AN office building which is arguably the worst eyesore on the Leeds skyline is to be transformed into a "striking architectural statement."
Leeds City Council has approved plans for a new-look City House.
Built in 1962, the office block was designed by disgraced Yorkshire architect John Poulson.
It stands above Leeds City Station and is a prominent feature of the skyline, particularly for visitors arriving by rail.
Now commercial property investment and development company Kenmore Property Group is to embark on its extensive redevelopment.
The entire building is to be re-clad with full-height glazed curtain walling which the company said would improve "the visual presence when viewed from the north and the south of the city" and, in particular, "provide a dominant and architecturally expressive view from City Square."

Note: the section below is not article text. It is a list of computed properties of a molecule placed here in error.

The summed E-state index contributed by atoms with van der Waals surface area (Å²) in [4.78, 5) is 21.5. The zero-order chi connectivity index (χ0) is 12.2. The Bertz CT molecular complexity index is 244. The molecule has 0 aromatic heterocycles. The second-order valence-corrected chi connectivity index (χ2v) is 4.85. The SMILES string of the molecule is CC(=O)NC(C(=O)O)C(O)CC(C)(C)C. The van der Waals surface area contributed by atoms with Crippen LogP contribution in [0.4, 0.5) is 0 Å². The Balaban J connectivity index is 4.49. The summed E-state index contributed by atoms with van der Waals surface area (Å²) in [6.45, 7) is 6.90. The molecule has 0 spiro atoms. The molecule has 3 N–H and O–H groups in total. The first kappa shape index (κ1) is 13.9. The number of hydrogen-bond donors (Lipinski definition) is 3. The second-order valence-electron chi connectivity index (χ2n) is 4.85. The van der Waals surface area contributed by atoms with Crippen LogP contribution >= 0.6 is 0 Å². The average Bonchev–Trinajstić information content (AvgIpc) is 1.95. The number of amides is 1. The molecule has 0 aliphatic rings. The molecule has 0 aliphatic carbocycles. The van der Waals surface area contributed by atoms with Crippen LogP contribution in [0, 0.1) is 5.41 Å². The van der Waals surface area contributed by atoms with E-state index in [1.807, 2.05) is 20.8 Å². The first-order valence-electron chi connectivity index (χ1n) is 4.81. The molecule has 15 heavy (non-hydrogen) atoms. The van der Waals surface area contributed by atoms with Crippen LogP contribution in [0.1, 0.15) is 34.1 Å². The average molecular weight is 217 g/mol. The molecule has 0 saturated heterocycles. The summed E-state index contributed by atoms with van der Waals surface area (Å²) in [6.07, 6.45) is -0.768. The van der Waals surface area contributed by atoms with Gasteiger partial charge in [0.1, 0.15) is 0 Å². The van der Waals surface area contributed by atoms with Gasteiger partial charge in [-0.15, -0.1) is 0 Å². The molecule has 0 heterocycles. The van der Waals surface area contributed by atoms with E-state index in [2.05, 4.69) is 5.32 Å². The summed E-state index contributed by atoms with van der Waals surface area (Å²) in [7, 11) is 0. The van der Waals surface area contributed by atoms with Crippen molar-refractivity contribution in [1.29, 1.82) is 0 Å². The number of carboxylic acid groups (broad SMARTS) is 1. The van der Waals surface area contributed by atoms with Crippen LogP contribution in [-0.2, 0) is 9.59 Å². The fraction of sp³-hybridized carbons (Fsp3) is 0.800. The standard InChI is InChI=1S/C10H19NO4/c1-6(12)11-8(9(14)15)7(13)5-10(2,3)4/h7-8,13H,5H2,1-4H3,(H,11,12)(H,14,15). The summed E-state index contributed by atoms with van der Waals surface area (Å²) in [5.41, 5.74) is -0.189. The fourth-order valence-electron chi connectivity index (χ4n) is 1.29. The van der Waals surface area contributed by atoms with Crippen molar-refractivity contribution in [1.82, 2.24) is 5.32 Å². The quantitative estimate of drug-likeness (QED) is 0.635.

The prominent building was formerly occupied by The Department for Transport.
When redeveloped it will offer more than 130,000 sq ft of grade A office space, over 13 floors, with parking for nearly 80 cars.
James Scott, Kenmore Property Group associate director, said: "The plans also address the current understated entrance and the building's awkward geometry."
John Thorp, civic architect for Leeds, said: "The refurbishment of City House is important due to the prominence of the building at the entrance to our city for many visitors and business people.
"The new City House will provide sustainable office accommodation, with very strong links to public transport.
"It will transform a 1960s building into a striking architectural statement on the city skyline."
Kenmore bought City House in 2006 with a view to regenerating what it described as a "tired and dilapidated" building.
The company intends to start work early next month and hopes it will be completed in late autumn, next year.
Mr Scott added: "The overall design of this development complements its surroundings and will provide a landmark within Leeds city centre.
"It will also be delivered at a time of both considerable under supply and strong forecasted demand for prime space."